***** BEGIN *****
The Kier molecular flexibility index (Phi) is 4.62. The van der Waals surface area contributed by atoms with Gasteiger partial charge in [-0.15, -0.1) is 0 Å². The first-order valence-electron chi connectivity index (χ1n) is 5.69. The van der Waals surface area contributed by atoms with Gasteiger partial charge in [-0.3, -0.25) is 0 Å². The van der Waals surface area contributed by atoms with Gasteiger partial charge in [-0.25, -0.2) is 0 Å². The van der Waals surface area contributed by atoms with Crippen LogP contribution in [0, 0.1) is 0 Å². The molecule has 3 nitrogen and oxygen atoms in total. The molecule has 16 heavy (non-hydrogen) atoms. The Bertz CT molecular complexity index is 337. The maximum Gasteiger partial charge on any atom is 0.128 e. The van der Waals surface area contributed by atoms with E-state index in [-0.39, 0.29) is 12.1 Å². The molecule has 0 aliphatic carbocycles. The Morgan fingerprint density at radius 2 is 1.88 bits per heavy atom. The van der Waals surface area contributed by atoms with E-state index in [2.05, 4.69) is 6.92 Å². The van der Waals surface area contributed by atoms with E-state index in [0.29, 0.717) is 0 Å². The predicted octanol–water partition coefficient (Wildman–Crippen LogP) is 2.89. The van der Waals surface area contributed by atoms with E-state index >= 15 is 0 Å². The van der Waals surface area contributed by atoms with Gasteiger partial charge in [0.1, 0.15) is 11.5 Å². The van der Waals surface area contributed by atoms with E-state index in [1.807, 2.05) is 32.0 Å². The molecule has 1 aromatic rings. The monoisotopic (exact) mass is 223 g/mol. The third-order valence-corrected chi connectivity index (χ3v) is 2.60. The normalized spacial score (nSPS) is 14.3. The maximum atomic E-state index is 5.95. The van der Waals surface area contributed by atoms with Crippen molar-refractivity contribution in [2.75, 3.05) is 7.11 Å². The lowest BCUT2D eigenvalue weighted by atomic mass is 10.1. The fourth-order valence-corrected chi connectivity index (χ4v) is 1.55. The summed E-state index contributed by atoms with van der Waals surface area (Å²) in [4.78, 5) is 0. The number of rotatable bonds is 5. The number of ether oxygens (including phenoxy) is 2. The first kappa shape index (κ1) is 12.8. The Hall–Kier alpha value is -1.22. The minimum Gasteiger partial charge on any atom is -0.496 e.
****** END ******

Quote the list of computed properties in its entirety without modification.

The Kier molecular flexibility index (Phi) is 4.62. The van der Waals surface area contributed by atoms with Gasteiger partial charge in [-0.15, -0.1) is 0 Å². The first-order valence-electron chi connectivity index (χ1n) is 5.69. The van der Waals surface area contributed by atoms with Gasteiger partial charge in [-0.3, -0.25) is 0 Å². The van der Waals surface area contributed by atoms with Gasteiger partial charge in [-0.25, -0.2) is 0 Å². The van der Waals surface area contributed by atoms with Crippen LogP contribution in [0, 0.1) is 0 Å². The molecule has 3 nitrogen and oxygen atoms in total. The molecule has 16 heavy (non-hydrogen) atoms. The Bertz CT molecular complexity index is 337. The maximum Gasteiger partial charge on any atom is 0.128 e. The van der Waals surface area contributed by atoms with E-state index in [-0.39, 0.29) is 12.1 Å². The molecule has 0 aliphatic carbocycles. The Morgan fingerprint density at radius 2 is 1.88 bits per heavy atom. The van der Waals surface area contributed by atoms with E-state index in [2.05, 4.69) is 6.92 Å². The van der Waals surface area contributed by atoms with E-state index in [0.29, 0.717) is 0 Å². The predicted octanol–water partition coefficient (Wildman–Crippen LogP) is 2.89. The van der Waals surface area contributed by atoms with E-state index >= 15 is 0 Å². The van der Waals surface area contributed by atoms with Gasteiger partial charge in [0.1, 0.15) is 11.5 Å². The van der Waals surface area contributed by atoms with E-state index in [1.807, 2.05) is 32.0 Å². The molecule has 1 aromatic rings. The monoisotopic (exact) mass is 223 g/mol. The third-order valence-corrected chi connectivity index (χ3v) is 2.60. The normalized spacial score (nSPS) is 14.3. The maximum atomic E-state index is 5.95. The van der Waals surface area contributed by atoms with Crippen molar-refractivity contribution in [2.75, 3.05) is 7.11 Å². The lowest BCUT2D eigenvalue weighted by atomic mass is 10.1. The fourth-order valence-corrected chi connectivity index (χ4v) is 1.55. The summed E-state index contributed by atoms with van der Waals surface area (Å²) in [4.78, 5) is 0. The number of rotatable bonds is 5. The number of ether oxygens (including phenoxy) is 2. The first kappa shape index (κ1) is 12.8. The Hall–Kier alpha value is -1.22. The minimum Gasteiger partial charge on any atom is -0.496 e.